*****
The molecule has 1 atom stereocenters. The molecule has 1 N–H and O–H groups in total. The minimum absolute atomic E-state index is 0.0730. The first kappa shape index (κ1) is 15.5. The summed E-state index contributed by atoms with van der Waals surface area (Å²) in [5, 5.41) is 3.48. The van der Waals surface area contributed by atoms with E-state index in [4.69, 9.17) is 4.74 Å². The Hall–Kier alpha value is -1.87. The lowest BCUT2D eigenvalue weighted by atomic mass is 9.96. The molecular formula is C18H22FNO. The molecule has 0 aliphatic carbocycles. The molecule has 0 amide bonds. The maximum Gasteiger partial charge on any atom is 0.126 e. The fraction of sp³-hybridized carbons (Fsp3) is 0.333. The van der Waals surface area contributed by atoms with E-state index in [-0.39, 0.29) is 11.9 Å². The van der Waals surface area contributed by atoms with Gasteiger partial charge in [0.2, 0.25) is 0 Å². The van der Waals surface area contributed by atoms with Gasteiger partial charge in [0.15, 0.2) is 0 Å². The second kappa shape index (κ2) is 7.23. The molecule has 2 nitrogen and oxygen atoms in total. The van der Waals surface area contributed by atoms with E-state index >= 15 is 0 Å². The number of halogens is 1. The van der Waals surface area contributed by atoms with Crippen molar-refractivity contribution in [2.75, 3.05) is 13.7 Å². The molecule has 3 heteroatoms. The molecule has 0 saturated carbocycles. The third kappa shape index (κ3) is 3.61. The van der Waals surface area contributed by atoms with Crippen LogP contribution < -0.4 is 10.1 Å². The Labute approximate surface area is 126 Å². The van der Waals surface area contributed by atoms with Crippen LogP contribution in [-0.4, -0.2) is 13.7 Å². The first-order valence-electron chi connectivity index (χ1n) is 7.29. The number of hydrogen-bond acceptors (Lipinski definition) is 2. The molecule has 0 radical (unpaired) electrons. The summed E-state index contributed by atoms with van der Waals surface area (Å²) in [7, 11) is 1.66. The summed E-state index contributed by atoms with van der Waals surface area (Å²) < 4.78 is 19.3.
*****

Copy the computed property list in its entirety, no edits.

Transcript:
The molecule has 1 atom stereocenters. The molecule has 1 N–H and O–H groups in total. The minimum absolute atomic E-state index is 0.0730. The first kappa shape index (κ1) is 15.5. The summed E-state index contributed by atoms with van der Waals surface area (Å²) in [5, 5.41) is 3.48. The van der Waals surface area contributed by atoms with E-state index in [4.69, 9.17) is 4.74 Å². The Hall–Kier alpha value is -1.87. The lowest BCUT2D eigenvalue weighted by atomic mass is 9.96. The molecular formula is C18H22FNO. The molecule has 0 aliphatic carbocycles. The molecule has 0 amide bonds. The maximum Gasteiger partial charge on any atom is 0.126 e. The fraction of sp³-hybridized carbons (Fsp3) is 0.333. The van der Waals surface area contributed by atoms with E-state index in [-0.39, 0.29) is 11.9 Å². The van der Waals surface area contributed by atoms with Gasteiger partial charge in [0.2, 0.25) is 0 Å². The van der Waals surface area contributed by atoms with Gasteiger partial charge in [0.15, 0.2) is 0 Å². The second kappa shape index (κ2) is 7.23. The molecule has 2 nitrogen and oxygen atoms in total. The van der Waals surface area contributed by atoms with E-state index >= 15 is 0 Å². The number of halogens is 1. The van der Waals surface area contributed by atoms with Crippen molar-refractivity contribution in [2.75, 3.05) is 13.7 Å². The molecule has 3 heteroatoms. The molecule has 0 saturated carbocycles. The third kappa shape index (κ3) is 3.61. The van der Waals surface area contributed by atoms with Crippen LogP contribution < -0.4 is 10.1 Å². The Labute approximate surface area is 126 Å². The van der Waals surface area contributed by atoms with Crippen LogP contribution in [-0.4, -0.2) is 13.7 Å². The first-order valence-electron chi connectivity index (χ1n) is 7.29. The number of hydrogen-bond acceptors (Lipinski definition) is 2. The molecule has 0 radical (unpaired) electrons. The summed E-state index contributed by atoms with van der Waals surface area (Å²) in [7, 11) is 1.66. The summed E-state index contributed by atoms with van der Waals surface area (Å²) < 4.78 is 19.3.